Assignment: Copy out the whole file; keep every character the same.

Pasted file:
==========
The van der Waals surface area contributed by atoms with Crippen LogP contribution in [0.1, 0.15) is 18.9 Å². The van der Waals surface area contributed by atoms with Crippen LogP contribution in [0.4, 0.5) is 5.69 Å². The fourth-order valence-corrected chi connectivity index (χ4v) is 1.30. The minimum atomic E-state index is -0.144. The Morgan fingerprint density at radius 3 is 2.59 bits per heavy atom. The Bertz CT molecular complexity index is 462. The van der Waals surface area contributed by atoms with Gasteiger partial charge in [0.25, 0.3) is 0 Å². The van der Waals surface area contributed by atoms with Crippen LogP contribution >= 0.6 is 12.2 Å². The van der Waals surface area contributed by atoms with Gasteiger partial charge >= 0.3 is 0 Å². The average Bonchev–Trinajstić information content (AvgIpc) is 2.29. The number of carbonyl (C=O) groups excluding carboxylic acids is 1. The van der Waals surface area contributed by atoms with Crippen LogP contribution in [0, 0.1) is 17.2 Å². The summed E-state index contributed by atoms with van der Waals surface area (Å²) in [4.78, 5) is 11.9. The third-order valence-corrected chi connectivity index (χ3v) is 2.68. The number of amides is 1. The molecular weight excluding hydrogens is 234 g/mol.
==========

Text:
The van der Waals surface area contributed by atoms with Crippen LogP contribution in [0.1, 0.15) is 18.9 Å². The van der Waals surface area contributed by atoms with Crippen LogP contribution in [0.4, 0.5) is 5.69 Å². The fourth-order valence-corrected chi connectivity index (χ4v) is 1.30. The minimum atomic E-state index is -0.144. The Morgan fingerprint density at radius 3 is 2.59 bits per heavy atom. The Bertz CT molecular complexity index is 462. The van der Waals surface area contributed by atoms with Gasteiger partial charge in [0.25, 0.3) is 0 Å². The van der Waals surface area contributed by atoms with Crippen LogP contribution >= 0.6 is 12.2 Å². The van der Waals surface area contributed by atoms with Gasteiger partial charge >= 0.3 is 0 Å². The average Bonchev–Trinajstić information content (AvgIpc) is 2.29. The number of carbonyl (C=O) groups excluding carboxylic acids is 1. The van der Waals surface area contributed by atoms with Crippen LogP contribution in [0, 0.1) is 17.2 Å². The summed E-state index contributed by atoms with van der Waals surface area (Å²) in [4.78, 5) is 11.9. The third-order valence-corrected chi connectivity index (χ3v) is 2.68. The number of amides is 1. The molecular weight excluding hydrogens is 234 g/mol.